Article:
Article 34A of the CT Law states that “witnesses, experts, and rapporteurs” in terrorism prosecutions will be provided protection including “confidentiality of identity.” While the authorities may take measures to protect witnesses, international law requires that prosecutors allow suspects to adequately defend themselves, including by calling and examining witnesses.

We urge you to seek amendments to article 34A that would:

  • Ensure that any measures taken to protect the security of witnesses do not infringe upon the right of defendants to have a proper opportunity to question and challenge witnesses against them at some stage of the proceedings.
  • Ensure that any concealment of witnesses’ identities is limited to cases where the measure is shown to be necessary and justified by serious and objective reasons.

4. Overbroad Surveillance Powers
Article 31 of the CT Law allows Indonesian authorities to “open, examine, and confiscate mail and packages by post or other means of delivery … and intercept any conversation by telephone or other means of communication suspected of being used to prepare, plan, and commit a Criminal Act of Terrorism.” These provisions could potentially be used to authorize massive, disproportionate surveillance that violates privacy rights.

To prevent possible massive, disproportionate surveillance, we urge you to:

  • Ensure that all surveillance powers are fully set out in clear, publicly accessible laws. Those laws should include safeguards for ensuring the surveillance is strictly necessary and proportionate, and should specify, for example, the nature and scope of the surveillance, the standards and procedures for surveillance requests and approvals, the circumstances under which a government agency may share surveillance data with others, how and for how long the surveillance data will be stored, at what point individuals will be notified that they were monitored, and a system of effective remedies for any abuses. Vaguely worded, potentially broad provisions are not sufficient.
  • Ensure that this law cannot serve as a basis for mass surveillance. Surveillance should be limited to what is strictly necessary for achieving a legitimate aim, such as preventing or investigating serious crimes. Any interceptions should be as targeted as possible and should use the least intrusive means available.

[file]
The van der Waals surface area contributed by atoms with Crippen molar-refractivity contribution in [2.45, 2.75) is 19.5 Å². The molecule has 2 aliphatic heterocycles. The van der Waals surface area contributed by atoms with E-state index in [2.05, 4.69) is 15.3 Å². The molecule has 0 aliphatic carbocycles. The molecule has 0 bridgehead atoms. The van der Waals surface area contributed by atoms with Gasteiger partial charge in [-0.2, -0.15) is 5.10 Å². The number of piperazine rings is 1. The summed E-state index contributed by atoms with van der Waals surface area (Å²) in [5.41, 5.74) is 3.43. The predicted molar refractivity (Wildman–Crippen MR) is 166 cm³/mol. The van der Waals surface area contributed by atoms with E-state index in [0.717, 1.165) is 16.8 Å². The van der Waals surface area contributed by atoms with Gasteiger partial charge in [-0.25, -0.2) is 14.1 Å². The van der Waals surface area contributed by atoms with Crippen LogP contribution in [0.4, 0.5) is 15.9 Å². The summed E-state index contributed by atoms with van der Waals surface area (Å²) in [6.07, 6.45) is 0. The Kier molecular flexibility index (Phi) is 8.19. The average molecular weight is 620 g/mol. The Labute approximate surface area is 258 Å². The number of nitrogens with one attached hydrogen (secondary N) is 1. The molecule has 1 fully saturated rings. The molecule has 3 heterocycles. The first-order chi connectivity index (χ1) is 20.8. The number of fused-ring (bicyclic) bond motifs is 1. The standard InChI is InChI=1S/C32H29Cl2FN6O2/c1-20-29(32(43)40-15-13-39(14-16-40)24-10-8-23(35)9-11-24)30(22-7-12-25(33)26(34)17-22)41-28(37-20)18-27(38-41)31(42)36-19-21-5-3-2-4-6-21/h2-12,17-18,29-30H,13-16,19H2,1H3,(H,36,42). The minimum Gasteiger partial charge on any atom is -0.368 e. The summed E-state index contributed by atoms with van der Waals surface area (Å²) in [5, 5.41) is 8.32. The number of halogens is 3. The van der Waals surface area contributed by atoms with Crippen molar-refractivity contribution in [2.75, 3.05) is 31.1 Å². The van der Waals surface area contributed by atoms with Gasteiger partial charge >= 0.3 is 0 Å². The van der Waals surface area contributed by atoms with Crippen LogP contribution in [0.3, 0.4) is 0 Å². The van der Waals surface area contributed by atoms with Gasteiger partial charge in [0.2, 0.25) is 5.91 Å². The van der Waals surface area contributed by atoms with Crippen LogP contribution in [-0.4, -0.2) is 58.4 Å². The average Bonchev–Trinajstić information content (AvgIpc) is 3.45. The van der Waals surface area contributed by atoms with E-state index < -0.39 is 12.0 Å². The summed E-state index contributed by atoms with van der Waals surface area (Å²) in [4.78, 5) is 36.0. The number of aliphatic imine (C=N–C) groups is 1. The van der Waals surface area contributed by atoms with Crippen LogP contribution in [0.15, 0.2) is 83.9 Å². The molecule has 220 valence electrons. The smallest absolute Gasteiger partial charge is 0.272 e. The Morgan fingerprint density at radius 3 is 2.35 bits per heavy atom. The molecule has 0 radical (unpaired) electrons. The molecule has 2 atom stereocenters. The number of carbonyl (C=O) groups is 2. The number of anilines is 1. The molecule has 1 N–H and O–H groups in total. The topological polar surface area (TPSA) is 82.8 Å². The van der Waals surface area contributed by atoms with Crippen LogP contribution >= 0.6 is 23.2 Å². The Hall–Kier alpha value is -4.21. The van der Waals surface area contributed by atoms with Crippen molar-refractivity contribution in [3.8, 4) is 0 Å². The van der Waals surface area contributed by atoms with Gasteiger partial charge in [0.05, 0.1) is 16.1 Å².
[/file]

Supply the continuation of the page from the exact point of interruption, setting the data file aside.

• Ensure that the monitoring is proportionate. The government should reconsider the yearlong duration of these orders and impose much more limited periods of surveillance; a year of surveillance may capture very large amounts of data and be extremely revealing of sensitive aspects of personal life.

5. Deployment of Indonesian Armed Forces in Counterterrorism Operations
Article 43 of the CT Law specifies that the Indonesian Armed Forces (Tentara Nasional Indonesia, TNI) may be deployed in “combating acts of terrorism.” The passage of the new law coincides with the establishment of the military Joint Special Operations Command (Koopsusgab), which involves the army special forces, the marine corps, and the air force’s special corps.

The deployment of armed forces in response to domestic security threats may be justified in certain cases. However, extended military deployment in a civilian policing context is undesirable and carries serious risks.

Military personnel are trained and traditionally deployed to neutralize an enemy force through lethal force during times of armed conflict in which the international laws of war apply. Their training typically does not significantly involve law enforcement operations. Policing operations, in contrast, are bound by international human rights law, which restricts use of force to the minimal amount necessary to keep order, and to use lethal force only when there is an imminent threat to human life.

In addition, accountability for abuses by the military in Indonesia remain the sole jurisdiction of Indonesia’s military courts. Human Rights Watch has repeatedly expressed concerns that the Indonesian military justice system lacks transparency, independence, and impartiality, and has failed to properly investigate and prosecute alleged serious human rights abuses by military personnel.

The CT Law specifies that the details regarding the involvement of the military in counterterrorism operations will be stipulated in a Presidential Regulation. We urge you to take the following steps to prevent and appropriately respond to abuses by the military during counterterrorism operations:

  • Ensure the Presidential Regulation restricts participation of military forces in counterterrorism operations where involvement of the military is strictly necessary and proportionate. It should include specific provisions that limit the scope, levels, and duration of the military deployment.